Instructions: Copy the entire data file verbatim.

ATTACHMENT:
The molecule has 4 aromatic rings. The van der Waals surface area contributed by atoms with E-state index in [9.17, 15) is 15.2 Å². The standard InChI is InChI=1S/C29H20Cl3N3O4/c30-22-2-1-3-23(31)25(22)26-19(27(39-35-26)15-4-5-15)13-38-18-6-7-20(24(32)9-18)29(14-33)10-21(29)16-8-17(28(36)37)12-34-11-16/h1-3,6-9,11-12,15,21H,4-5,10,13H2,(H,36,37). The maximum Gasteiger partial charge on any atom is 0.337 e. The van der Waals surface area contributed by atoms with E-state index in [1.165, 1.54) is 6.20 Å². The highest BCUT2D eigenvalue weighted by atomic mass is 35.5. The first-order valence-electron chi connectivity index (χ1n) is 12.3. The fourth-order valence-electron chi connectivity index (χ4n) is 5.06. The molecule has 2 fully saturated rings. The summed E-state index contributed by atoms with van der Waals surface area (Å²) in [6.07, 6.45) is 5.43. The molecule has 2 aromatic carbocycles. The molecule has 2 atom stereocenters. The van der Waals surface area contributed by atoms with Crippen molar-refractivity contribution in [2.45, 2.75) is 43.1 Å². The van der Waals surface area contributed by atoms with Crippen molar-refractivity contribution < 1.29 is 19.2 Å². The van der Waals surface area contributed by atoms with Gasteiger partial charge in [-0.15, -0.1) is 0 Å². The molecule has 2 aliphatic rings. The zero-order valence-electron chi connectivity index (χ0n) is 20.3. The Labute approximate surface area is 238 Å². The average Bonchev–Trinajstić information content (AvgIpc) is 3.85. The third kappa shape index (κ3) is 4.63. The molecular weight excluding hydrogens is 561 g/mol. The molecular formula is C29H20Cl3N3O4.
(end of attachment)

The molecule has 4 aromatic rings. The van der Waals surface area contributed by atoms with E-state index in [9.17, 15) is 15.2 Å². The standard InChI is InChI=1S/C29H20Cl3N3O4/c30-22-2-1-3-23(31)25(22)26-19(27(39-35-26)15-4-5-15)13-38-18-6-7-20(24(32)9-18)29(14-33)10-21(29)16-8-17(28(36)37)12-34-11-16/h1-3,6-9,11-12,15,21H,4-5,10,13H2,(H,36,37). The maximum Gasteiger partial charge on any atom is 0.337 e. The van der Waals surface area contributed by atoms with E-state index in [1.165, 1.54) is 6.20 Å². The highest BCUT2D eigenvalue weighted by atomic mass is 35.5. The first-order valence-electron chi connectivity index (χ1n) is 12.3. The fourth-order valence-electron chi connectivity index (χ4n) is 5.06. The molecule has 2 fully saturated rings. The summed E-state index contributed by atoms with van der Waals surface area (Å²) in [6.07, 6.45) is 5.43. The molecule has 2 aromatic carbocycles. The molecule has 2 atom stereocenters. The van der Waals surface area contributed by atoms with Crippen molar-refractivity contribution in [2.45, 2.75) is 43.1 Å². The van der Waals surface area contributed by atoms with Crippen molar-refractivity contribution < 1.29 is 19.2 Å². The van der Waals surface area contributed by atoms with Gasteiger partial charge in [-0.15, -0.1) is 0 Å². The molecule has 2 aliphatic rings. The zero-order valence-electron chi connectivity index (χ0n) is 20.3. The Labute approximate surface area is 238 Å². The average Bonchev–Trinajstić information content (AvgIpc) is 3.85. The third kappa shape index (κ3) is 4.63. The molecular weight excluding hydrogens is 561 g/mol. The molecular formula is C29H20Cl3N3O4.